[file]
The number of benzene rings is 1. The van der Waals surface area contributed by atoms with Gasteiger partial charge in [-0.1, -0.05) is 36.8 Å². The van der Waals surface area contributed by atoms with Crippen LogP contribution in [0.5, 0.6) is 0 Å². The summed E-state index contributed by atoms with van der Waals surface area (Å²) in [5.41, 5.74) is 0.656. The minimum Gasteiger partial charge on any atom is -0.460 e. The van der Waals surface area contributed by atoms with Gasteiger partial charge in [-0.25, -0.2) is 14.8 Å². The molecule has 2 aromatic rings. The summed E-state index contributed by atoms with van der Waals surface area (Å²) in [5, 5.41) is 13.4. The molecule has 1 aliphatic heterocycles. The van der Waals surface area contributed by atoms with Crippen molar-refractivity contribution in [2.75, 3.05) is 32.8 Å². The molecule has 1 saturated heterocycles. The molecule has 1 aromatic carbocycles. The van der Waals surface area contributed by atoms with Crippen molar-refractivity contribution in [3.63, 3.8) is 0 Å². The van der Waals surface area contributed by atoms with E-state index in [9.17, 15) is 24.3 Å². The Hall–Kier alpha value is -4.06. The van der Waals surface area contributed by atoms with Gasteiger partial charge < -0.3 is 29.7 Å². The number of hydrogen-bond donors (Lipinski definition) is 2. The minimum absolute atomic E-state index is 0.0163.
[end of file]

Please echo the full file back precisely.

The number of benzene rings is 1. The van der Waals surface area contributed by atoms with Gasteiger partial charge in [-0.1, -0.05) is 36.8 Å². The van der Waals surface area contributed by atoms with Crippen LogP contribution in [0.5, 0.6) is 0 Å². The summed E-state index contributed by atoms with van der Waals surface area (Å²) in [5.41, 5.74) is 0.656. The minimum Gasteiger partial charge on any atom is -0.460 e. The van der Waals surface area contributed by atoms with Gasteiger partial charge in [-0.25, -0.2) is 14.8 Å². The molecule has 2 aromatic rings. The summed E-state index contributed by atoms with van der Waals surface area (Å²) in [5, 5.41) is 13.4. The molecule has 1 aliphatic heterocycles. The van der Waals surface area contributed by atoms with Crippen molar-refractivity contribution in [2.75, 3.05) is 32.8 Å². The molecule has 1 saturated heterocycles. The molecule has 1 aromatic carbocycles. The van der Waals surface area contributed by atoms with Crippen molar-refractivity contribution in [3.63, 3.8) is 0 Å². The van der Waals surface area contributed by atoms with E-state index in [9.17, 15) is 24.3 Å². The Hall–Kier alpha value is -4.06. The van der Waals surface area contributed by atoms with Gasteiger partial charge < -0.3 is 29.7 Å². The number of hydrogen-bond donors (Lipinski definition) is 2. The minimum absolute atomic E-state index is 0.0163.